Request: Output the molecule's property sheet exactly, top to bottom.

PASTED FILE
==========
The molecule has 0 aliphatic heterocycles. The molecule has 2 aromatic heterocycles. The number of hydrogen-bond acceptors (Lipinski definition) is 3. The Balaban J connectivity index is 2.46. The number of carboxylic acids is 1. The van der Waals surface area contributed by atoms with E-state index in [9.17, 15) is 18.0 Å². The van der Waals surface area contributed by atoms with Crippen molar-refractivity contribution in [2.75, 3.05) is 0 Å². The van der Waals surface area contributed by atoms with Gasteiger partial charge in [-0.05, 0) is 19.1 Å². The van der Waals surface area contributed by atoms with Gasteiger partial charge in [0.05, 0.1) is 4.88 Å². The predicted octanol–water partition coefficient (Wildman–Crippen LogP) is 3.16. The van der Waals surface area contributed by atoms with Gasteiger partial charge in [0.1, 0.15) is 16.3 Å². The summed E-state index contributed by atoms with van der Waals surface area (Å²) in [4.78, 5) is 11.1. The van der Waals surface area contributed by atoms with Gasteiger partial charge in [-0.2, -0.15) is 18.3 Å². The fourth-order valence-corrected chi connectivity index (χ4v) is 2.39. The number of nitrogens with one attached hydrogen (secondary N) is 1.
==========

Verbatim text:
The molecule has 0 aliphatic heterocycles. The molecule has 2 aromatic heterocycles. The number of hydrogen-bond acceptors (Lipinski definition) is 3. The Balaban J connectivity index is 2.46. The number of carboxylic acids is 1. The van der Waals surface area contributed by atoms with E-state index in [9.17, 15) is 18.0 Å². The van der Waals surface area contributed by atoms with Crippen molar-refractivity contribution in [2.75, 3.05) is 0 Å². The van der Waals surface area contributed by atoms with Gasteiger partial charge in [-0.05, 0) is 19.1 Å². The van der Waals surface area contributed by atoms with Gasteiger partial charge in [0.05, 0.1) is 4.88 Å². The predicted octanol–water partition coefficient (Wildman–Crippen LogP) is 3.16. The van der Waals surface area contributed by atoms with Gasteiger partial charge in [0.1, 0.15) is 16.3 Å². The summed E-state index contributed by atoms with van der Waals surface area (Å²) in [4.78, 5) is 11.1. The van der Waals surface area contributed by atoms with Gasteiger partial charge in [-0.2, -0.15) is 18.3 Å². The fourth-order valence-corrected chi connectivity index (χ4v) is 2.39. The number of nitrogens with one attached hydrogen (secondary N) is 1.